Monthly Theme: Moving
This week’s word is Renew
When we move, we begin to experience the effects of movement in all aspects of our life and our being. There is a Lakota Sioux saying, Mitakuye Oyasin, and it means that every creature is related and all things are interconnected. We are connected to everything and everything is connected to us. There is a balance in creation and we are a part of that balance. Many people from cultures all over the world are beginning to embrace the concept of connectivity. Yet, what we sometimes miss sight of in this idea is the interconnectedness of our own being. Our body is connected to our mind and spirit and visa versa.
Through this lens of holistic interconnectivity we might take this a step further. What if we opened ourselves up to the possibility that our interconnected being - body, mind, spirit - actually communicates to us about what we need. It makes sense logically, but are we really listening? Let's take movement for example. Think back to an incident when your body told your mind that it needed to move. You might get jittery. Maybe your foot moves back and forth quickly, seemingly on its own. Maybe your spirit begins to zone out and you start having difficulty feeling energized about the task at hand. How do you respond to these small prompts from your being?
Dr. Elaine Ferguson, author of the book Superhealing: Engaging Your Mind, Body and Spirit to Create Optimal Health and Well-Being says this in her book - "Paying attention to your body is a key ingredient to superhealing. If you don't pay attention to its signals, your body first whispers, then it speaks, screams, slaps and finally stops you - usually with an illness."
This week, explore what it looks like to listen to the messages of your body-mind-spirit, especially in the area of movement. What is your being saying to you about your self-care? Is it whispering, speaking, screaming, slapping or pulling you to a screeching halt so that you will finally listen? Is it asking for more movement, less movement, more rest, less sedentary activity? How are you responding to these conversations from your overall whole self?
If this resonates with you, perhaps you can take this a step further and jot down the messages you hear from your whole being this week. Is there a repeating pattern to them? A theme that recurs over and over from day to day? Consider what that pattern or theme might mean for your overall health. See if you can name one or two specific changes that you would like to make towards healthier habits of movement and, starting small, weave them slowly into the flow of your day.
Quote of the Week
MOVE YOUR BODY AND MOVE YOUR SOUL by John W. Travis, MD, & Regina Sara Ryan
"When you think of exercise, you probably think solely in terms of heart rates, strength, and muscle tone. But because the body, mind, and soul are always connected, exercising also involves your mind and your spirit. How you move will affect how you think and feel about yourself, and vice versa. And both will affect how you view life and the world. Here’s how it all connects in your exercise programs.
Adhering to a regular exercise program is a statement of personal power. It says that you are in charge of your own life, that you have endurance, strength, flexibility, and determination. And these qualities will spill over into other domains of your life and work. You can apply your newfound endurance and flexibility to creative projects, to handling questions that arise in interpersonal relationships, to setting out plans for the fulfillment of your dreams, and even to addressing ways in which you can contribute to environmental concerns and world issues.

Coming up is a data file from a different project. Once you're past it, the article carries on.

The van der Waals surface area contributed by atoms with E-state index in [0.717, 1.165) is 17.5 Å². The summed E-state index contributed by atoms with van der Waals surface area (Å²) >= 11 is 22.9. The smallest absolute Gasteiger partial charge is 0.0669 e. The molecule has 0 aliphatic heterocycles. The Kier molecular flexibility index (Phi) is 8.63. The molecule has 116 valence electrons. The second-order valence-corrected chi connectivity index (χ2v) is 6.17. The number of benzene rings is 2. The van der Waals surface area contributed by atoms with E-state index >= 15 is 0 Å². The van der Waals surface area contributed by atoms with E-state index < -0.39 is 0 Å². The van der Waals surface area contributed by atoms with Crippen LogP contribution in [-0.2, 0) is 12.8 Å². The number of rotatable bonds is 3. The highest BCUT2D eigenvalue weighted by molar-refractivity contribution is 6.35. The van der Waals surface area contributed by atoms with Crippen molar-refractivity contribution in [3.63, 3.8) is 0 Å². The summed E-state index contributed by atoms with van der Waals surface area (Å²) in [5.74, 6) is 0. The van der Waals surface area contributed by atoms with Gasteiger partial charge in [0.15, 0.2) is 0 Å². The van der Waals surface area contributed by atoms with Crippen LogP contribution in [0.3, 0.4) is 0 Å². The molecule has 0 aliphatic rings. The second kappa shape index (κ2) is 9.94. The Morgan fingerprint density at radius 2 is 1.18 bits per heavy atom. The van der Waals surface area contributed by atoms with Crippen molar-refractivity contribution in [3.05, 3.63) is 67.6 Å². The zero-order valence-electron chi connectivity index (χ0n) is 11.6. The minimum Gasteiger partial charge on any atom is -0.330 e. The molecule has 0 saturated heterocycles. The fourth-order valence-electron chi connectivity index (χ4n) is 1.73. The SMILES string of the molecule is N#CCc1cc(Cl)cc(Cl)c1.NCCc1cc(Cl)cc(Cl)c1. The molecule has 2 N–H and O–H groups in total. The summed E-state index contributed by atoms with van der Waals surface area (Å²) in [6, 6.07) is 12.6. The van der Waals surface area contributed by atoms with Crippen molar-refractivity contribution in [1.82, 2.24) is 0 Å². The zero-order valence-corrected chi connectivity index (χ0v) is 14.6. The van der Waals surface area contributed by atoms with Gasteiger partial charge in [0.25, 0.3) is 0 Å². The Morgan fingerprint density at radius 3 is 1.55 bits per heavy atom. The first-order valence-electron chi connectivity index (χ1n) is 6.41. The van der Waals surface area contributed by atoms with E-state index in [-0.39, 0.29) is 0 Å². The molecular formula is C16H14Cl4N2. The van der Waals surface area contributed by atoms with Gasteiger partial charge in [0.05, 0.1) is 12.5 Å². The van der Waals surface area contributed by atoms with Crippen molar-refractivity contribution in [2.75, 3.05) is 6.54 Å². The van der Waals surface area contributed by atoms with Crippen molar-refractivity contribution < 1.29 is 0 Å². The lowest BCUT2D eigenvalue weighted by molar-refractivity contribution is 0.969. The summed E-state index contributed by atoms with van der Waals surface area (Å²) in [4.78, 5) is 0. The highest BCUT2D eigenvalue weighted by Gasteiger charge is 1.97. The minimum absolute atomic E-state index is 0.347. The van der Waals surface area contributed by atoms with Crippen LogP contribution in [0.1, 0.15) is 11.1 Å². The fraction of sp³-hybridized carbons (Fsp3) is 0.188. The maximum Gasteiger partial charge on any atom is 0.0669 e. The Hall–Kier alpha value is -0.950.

Regular exercise firms muscles, may help you shed pounds, and generally adds a healthy glow to your complexion. All of this can build a more positive self-concept. You like what you see and how you feel, and your sense of pride grows because of your commitment to yourself.
When your body is tense or contracted, it colors your mind’s perception of the world. Problems seem more problematical, deadlines more deadly. But a moving body is less likely to hold tension. A good run or a vigorous swim, for instance, can be ideal ways to release a dangerous buildup of worry. As Joel Henning said in the previous quote, with exercise you can "own the day."
Exercise, like meditation, is a natural way of achieving an altered state of consciousness in which the rational and problem-oriented mind is temporarily put on hold. A deep sense of connectedness to all life and a sense of inner knowledge are potential benefits when exercise is done consciously.
Exercising can actually be a form of prayer-a thanksgiving for the privilege of having a body and for simply being alive. When the whole body is used in this way, spirit becomes united with flesh; spirituality is grounded in the things of everyday life. Yoga, the martial arts, and some forms of dance specifically use the exterior posture to foster inner spiritual attitudes, such as serenity, gratitude, courage, or one-pointedness. With practice, these exercise forms and the attitudes they foster will subtly start influencing all your daily activities. You learn to cook your food, drive to the office, and even do your income taxes with a heightened degree of focus, a greater thankfulness for life, and a sense of harmony even in the midst of doing things you don’t particularly enjoy. Such conscious practice helps to build the matrix for understanding, accepting, and participating in the great process of life. And out of that alignment with life, purpose and meaning are created and revealed."
Research has proven that physical movement affects our emotional and mental state. To explore these connections further, check out this article from Srini Pillay, MD, from Harvard Medical School.
For a deeper dive on the holistic benefits of movement, check out this article by Gina Pickersgill from Postive Health Online.
Have a GREAT week!